While it looked a little dicey earlier this year, Don Zaba is confident the Twilite Drive-in Theatre in Wolseley, Sask., will start screening films again in May.
Drive-in theatres were included in the list of non-essential businesses shut down last month, but Zaba believes that’s about to change.
He said he was assured by his local MLA that he would be able to start screening films by next month.
“It was pretty exciting, but we have to be on the cautious side,” Zaba said.
“We want to control the virus,” he said.
The move could be part of a larger reopening of the province’s economy. Premier Scott Moe is expected to supply more information on this during a live television broadcast Wednesday evening.
The provincial ministry of health said discussions are continuing around opening some businesses, but no official decisions have been made. Until those decisions are announced, those businesses are to remain closed.
Zaba said drive-in theatres are uniquely positioned to operate in an age of physical distancing, as viewers normally stay in their cars.
However, some changes would have to be made, he acknowledged. Concessions would be limited to take-out only, for example.
The owner is more concerned about what movies he’ll be able to play. Many movie studios have pushed back their first-run opening dates by months.
He believes his first screening for the year will be Trolls: World Tour on May 15.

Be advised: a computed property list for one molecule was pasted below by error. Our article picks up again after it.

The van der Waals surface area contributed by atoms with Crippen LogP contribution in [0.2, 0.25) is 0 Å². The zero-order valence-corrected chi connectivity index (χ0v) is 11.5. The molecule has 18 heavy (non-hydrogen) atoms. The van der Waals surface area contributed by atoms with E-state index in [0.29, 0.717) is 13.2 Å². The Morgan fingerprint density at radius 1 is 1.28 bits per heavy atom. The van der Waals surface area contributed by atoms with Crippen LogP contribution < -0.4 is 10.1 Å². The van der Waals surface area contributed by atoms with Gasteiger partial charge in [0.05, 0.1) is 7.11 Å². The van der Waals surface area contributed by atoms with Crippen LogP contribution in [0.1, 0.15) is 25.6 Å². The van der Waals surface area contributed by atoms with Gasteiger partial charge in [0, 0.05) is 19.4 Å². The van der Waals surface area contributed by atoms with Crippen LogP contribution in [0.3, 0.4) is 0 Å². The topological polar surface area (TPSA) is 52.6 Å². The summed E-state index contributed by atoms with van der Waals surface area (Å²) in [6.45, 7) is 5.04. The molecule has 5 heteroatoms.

Meanwhile, the operator of another drive-in theatre in Saskatchewan is concerned about potential new rules she may face in the future.
Tara Hayden, manager of the Jubilee Drive-in in Manitou Beach, Sask., said that while she hasn’t heard of any pending opening date, she has heard about potential restrictions the drive-in might face.
She’s been told cars may have to be separated by four to six metres, and only one person will be allowed out of the car at a time.
“This year is going to be very different,” she said.
“There’s definitely going to be some changes and some challenges.”
Hayden said she was most concerned with anything that might affect concession sales, which account for a large part of her business.
“The movie companies take a big chunk of the ticket proceeds and so really the money is made in the concession,” she said.
“If we can’t have people come in to the concession, that might be a challenge.”